• 1, 2 Plaintiff first argues that the statutory age of majority in effect at the time the divorce decree was entered must be employed to define the extent of defendant's obligation to support his minor children. Defendant has acknowledged that a number of cases emanating from Waldron v. Waldron (1973), 13 Ill. App.3d 964, 301 N.E.2d 167, have held this to be the rule in Illinois. (Dunsky v. Dunsky (1976), 40 Ill. App.3d 845, 353 N.E.2d 371; Bobus v. Bobus (1974), 24 Ill. App.3d 428, 321 N.E.2d 169 (abstract); Strum v. Strum (1974), 22 Ill. App.3d 147, 317 N.E.2d 59.) Nonetheless, he contends that the better view is to apply the statutory amendment retroactively by treating it in much the same manner as an alteration in the financial condition of the parties (Shoaf v. Shoaf (1972), 282 N.C. 287, 192 S.E.2d 299), and he would have us overrule Waldron. We must decline to do so, as we find a fundamental difference between ascertaining the identity of the person(s) for whom one is obligated to furnish support and, assuming such an obligation, determining whether one is currently financially able to meet this burden. The latter of necessity requires further evaluations, which may be accomplished by a petition for modification of the decree. (Storm v. Storm (1973), 9 Ill. App.3d 1071, 1074, 293 N.E.2d 633, 636.) The status of minors entitled to support, however, is determinable and fixed at the time the decree is rendered, and their rights are defined by the terms of the decree. (Strum.) Should the description of those entitled to support be ambiguous, the statutes in effect at the time of the rendition of the decree must be examined to arrive at the intention of the court, and where, as here, the court described the supportable group as "minor children," the statutory age of majority then in effect must be construed as the description intended by the court. (Waldron.) Consequently, Waldron is dispositive of the issue.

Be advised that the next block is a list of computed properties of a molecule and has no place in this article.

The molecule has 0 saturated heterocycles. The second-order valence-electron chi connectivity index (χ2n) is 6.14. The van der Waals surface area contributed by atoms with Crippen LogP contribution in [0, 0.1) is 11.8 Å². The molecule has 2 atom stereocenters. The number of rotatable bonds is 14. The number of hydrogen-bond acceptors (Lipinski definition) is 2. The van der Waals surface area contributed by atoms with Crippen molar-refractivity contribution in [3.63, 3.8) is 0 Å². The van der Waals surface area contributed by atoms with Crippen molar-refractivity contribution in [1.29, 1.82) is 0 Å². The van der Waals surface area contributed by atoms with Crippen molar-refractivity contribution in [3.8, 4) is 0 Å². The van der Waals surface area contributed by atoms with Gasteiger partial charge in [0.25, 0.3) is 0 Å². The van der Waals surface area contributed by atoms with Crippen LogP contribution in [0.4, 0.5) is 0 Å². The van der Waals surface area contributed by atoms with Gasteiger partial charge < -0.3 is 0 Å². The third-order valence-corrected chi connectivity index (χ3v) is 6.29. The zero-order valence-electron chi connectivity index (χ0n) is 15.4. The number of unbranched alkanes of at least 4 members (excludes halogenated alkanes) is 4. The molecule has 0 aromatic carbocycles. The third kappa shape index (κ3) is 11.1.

• 3 Here, the trial court employed the statutory definition of majority which became effective subsequent to the entry of the divorce decree (Ill. Rev. Stat. 1973, ch. 3, par. 131) in arriving at its conclusion that a male child ceases to be a minor at age 18. The statute in effect on the date of the entry of the decree, however, provided that males attained majority at age 21. (Ill. Rev. Stat. 1961, ch. 3, par. 131.) Thus, the trial court's determination that Daniel, upon reaching 18 years of age on June 14, 1973, was no longer entitled to support under the terms of the divorce decree was erroneous. *fn1